Just say no and end up unemployed

Dreamland VIII

Erin was divorced from an abusive husband. She had managed to stay in the relationship long enough for kids to arrive, but eventually she saw the light and dumped him. In her late twenties, she had already had her share of bad luck in the relationship department with her ex, but she never whined about it. She just charged forward and dealt head-on with life.

She first came on board some time during the Celia fiasco, had left, and then returned to relative calm in the store after Celia’s departure. She was a good person, easy to get to know, and had a ready smile that lit up everything around her.

The two of us would go riding together every Monday – she on her Sportster and I on my bagger. We discovered that we both had an unhealthy addiction to sushi, so I would search out the best sushi restaurants – of which there were many – and usually we’d arrange to have a quick bite to eat before she had to get home to round up the kids from school.

Erin and I had become friends and nothing more, since she was by far too young for me to have much interest in beyond friendship. At some point, Sonny must have noticed that the two of us were spending some time together. In any case, Sonny and his wife invited her for lunch on one of our riding Mondays, although I suspect that it was mainly Sonny that had invited Erin for lunch, and his wife just happened to come along because she wanted to know what the hell was going on.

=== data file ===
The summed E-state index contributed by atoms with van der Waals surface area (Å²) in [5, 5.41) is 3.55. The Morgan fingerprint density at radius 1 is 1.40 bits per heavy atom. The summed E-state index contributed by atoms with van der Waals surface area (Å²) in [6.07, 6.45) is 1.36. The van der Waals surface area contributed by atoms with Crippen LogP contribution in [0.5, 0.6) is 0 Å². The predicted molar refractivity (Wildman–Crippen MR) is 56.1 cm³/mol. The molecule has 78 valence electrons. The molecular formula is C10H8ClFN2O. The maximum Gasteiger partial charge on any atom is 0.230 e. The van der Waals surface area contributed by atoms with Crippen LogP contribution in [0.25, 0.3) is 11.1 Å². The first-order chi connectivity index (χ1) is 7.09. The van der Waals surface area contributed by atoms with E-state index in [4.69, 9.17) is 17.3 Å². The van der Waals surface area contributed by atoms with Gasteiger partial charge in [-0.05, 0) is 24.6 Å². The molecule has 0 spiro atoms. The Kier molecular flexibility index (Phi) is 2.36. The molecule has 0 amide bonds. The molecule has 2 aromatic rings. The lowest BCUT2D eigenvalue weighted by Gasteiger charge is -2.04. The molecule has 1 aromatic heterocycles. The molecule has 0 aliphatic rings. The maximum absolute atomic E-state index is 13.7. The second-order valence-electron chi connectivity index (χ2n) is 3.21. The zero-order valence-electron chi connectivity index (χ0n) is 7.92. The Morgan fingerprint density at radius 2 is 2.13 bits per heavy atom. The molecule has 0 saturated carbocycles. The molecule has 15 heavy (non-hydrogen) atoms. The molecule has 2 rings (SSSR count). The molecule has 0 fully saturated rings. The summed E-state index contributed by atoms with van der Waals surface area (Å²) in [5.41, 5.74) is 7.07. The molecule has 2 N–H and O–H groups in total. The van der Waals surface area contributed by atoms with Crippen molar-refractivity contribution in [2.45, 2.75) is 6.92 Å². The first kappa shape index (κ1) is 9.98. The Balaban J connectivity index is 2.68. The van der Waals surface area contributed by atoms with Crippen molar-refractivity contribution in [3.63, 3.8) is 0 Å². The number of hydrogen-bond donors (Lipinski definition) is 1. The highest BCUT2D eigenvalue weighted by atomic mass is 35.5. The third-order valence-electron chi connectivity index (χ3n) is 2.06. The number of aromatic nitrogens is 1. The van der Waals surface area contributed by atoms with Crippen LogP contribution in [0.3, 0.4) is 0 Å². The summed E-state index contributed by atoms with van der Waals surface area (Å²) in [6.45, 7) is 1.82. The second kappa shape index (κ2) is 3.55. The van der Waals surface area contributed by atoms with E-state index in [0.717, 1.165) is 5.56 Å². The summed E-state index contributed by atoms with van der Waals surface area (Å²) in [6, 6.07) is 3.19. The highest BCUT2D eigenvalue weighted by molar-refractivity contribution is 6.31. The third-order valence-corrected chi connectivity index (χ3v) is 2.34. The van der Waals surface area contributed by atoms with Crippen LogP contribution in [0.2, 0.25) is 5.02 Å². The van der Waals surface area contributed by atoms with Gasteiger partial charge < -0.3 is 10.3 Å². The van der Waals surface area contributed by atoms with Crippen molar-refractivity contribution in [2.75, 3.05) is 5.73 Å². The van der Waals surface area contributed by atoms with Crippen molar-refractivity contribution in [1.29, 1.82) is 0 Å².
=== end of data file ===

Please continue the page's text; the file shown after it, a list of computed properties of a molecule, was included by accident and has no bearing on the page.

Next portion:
Off the two of us went to meet up with Sonny and wifey for “the small family business lunch”. It was uneventful, but I suspected that Sonny was up to his old tricks, and now Erin would be in for a passel of shit from him.

I never said a word to her. That’s not my way. I figured that she could take care of herself with Sonny, having dealt with and dumped an abusive husband. After all, just because she was young didn’t mean that she wasn’t tough.

Finally, Sonny made his move on Erin by inviting her for the “it’s a small family business and we like to take our employees out for dinner” routine. She had the prescience to drive herself down the hill to the restaurant, and, once there, learned that Sonny’s wife wouldn’t be showing up.

It would be Erin and Sonny, alone.

Apparently, most of the meal went well enough, but at some point towards the end Sonny began to feign drunkenness and started running his slimy hands all over Erin, much to her disgust. Once she extricated herself from Sonny and his unwanted advances, Erin drove herself home, dismayed by what had happened.

The next day, Sonny apologized profusely for his misbehavior, and claimed that he was drunk and not himself. Erin and I had a laugh over that. I should have known better.

We had laughed too soon.

It wasn’t long before Sonny was doing his trash-talking routine to anyone who would listen about Erin’s inability to properly do her job. Mind you, if what he said was true, I fully understood why she might be feeling a little down about her job: every day she had to come in to work to face her sexual abuser.

The shop’s General Manager, ever the complicit one in Sonny’s workplace affairs, eventually fired Erin.

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